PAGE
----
The following is the second part of the interview with Philosopher Graham Priest. Part I can be found here.
Q: What is so special about Australia in that it produces so many fine Philosophers!?
Well, I think that it is true that Australia (and more generally, Australasia) has produced many fine philosophers in the last 60 years. This is surprising for a country with a current population of about 20 million (less than that of Texas) – especially in the light of what I said about this being a rather anti-intellectual country. I have heard the matter discussed a number of times, always somewhat inconclusively. Such things are, of course, partly a matter of accident. A good philosopher happens to arise; they produce good students; and the tradition perpetuates itself. But there has to be more to it than that. I think perhaps there are things about Australian culture that is conducive to the philosophical flourishing. First, Australia is an open-minded place – at least, its philosophical community is. We are not bound by centuries of tradition, as European countries are, or by the influence of religion, in the way that the US is. People are not put off by the fact that an idea is novel or unorthodox. Secondly, however, the culture is very much a no-nonsense culture. If you have ideas, you are expected to make them clear, and justify them. Australian philosophy conferences are known for their pretty fierce (but friendly) discussions. This produces a climate where new ideas can emerge, bad ones die, and good ones are strengthened.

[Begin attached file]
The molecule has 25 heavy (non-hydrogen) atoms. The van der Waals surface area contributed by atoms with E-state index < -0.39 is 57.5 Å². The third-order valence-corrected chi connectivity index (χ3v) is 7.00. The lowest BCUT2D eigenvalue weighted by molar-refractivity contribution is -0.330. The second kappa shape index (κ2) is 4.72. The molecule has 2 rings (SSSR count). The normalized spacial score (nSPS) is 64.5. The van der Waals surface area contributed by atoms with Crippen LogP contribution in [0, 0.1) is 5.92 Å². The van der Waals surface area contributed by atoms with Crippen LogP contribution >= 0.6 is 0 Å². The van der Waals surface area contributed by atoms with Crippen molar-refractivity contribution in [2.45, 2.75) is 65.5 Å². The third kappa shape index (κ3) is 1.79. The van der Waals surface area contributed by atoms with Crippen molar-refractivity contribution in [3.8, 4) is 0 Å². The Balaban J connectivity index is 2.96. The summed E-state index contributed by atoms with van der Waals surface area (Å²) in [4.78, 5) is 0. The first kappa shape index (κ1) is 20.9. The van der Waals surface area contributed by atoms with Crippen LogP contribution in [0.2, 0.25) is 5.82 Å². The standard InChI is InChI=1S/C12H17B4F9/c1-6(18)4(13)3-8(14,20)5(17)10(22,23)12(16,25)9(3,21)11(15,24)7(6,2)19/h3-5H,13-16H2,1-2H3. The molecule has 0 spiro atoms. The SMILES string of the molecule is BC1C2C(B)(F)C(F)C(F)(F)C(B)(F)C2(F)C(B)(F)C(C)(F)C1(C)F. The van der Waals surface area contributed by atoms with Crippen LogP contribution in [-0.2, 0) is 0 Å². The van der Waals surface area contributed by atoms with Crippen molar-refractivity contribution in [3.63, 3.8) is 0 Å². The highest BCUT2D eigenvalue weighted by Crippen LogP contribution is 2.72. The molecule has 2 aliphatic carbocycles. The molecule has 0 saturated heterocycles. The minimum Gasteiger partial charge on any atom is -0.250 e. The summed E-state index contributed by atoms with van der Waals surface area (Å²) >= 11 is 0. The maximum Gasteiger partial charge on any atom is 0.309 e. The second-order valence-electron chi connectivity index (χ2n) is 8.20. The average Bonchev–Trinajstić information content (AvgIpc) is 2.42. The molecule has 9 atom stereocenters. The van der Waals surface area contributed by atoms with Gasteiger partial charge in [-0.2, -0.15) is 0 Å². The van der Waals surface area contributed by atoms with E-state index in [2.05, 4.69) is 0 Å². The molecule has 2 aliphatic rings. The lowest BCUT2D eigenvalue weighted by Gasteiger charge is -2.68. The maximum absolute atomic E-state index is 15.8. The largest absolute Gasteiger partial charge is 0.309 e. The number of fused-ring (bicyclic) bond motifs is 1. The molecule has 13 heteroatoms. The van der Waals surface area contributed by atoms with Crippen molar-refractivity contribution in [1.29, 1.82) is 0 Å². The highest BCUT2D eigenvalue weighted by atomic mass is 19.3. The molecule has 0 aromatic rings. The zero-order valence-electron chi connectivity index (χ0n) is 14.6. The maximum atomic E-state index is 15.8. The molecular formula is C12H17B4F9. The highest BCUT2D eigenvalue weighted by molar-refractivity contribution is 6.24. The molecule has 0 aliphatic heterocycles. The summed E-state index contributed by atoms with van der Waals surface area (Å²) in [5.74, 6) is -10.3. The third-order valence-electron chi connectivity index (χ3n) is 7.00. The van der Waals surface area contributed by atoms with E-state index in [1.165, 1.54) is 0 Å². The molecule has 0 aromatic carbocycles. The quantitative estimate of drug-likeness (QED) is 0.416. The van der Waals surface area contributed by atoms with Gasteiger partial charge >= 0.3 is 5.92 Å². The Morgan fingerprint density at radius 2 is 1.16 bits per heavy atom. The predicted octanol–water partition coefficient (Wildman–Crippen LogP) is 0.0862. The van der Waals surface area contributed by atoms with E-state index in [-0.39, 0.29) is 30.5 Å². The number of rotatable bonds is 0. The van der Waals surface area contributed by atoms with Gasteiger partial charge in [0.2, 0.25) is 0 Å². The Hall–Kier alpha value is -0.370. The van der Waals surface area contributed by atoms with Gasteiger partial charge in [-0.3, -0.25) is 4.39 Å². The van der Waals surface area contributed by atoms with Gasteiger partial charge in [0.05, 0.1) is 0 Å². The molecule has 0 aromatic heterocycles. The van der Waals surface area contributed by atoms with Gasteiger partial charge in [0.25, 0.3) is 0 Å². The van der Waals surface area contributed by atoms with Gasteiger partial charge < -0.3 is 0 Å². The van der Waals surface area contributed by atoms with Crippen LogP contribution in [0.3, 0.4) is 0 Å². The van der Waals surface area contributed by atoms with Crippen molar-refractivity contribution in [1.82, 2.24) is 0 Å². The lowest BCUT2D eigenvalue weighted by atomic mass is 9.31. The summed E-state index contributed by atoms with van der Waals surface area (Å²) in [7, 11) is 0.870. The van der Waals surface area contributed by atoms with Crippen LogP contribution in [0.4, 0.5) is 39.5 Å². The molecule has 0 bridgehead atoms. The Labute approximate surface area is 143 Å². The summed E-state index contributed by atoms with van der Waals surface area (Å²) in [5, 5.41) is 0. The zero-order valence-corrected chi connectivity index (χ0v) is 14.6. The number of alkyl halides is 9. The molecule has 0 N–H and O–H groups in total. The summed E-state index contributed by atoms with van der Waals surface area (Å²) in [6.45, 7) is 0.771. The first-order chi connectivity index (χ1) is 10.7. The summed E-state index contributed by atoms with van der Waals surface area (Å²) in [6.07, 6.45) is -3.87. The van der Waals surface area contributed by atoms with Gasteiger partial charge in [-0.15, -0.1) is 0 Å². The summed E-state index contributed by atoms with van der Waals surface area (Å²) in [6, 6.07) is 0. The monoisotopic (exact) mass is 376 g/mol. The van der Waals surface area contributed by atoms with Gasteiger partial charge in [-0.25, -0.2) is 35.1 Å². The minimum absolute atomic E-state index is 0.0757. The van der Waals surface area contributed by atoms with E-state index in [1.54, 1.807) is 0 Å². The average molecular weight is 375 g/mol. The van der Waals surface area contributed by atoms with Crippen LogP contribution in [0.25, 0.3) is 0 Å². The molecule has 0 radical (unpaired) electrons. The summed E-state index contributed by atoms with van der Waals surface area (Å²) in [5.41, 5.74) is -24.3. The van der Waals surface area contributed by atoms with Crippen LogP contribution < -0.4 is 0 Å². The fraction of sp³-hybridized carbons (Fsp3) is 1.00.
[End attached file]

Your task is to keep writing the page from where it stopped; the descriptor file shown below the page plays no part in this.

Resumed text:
The following are questions that are more philosophical.
Q: It seems that, in ordinary discourse, whenever one asserts p and another wishes to express disagreement, the latter asserts not-p. To the dialetheist, however, the latter has not expressed disagreement since p and not-p are in principle logically compatible, and thus to assert p does not entail that one cannot also assert not-p; indeed, the dialetheist may accept p and also accept not-p, in which case he would agree with his interlocutor. Prima facie, this seems to present a difficulty for the dialetheist, for it seems that he faces certain expressive limitations. In nuce, it does not seem that he can express disagreement. How might a dialetheist respond?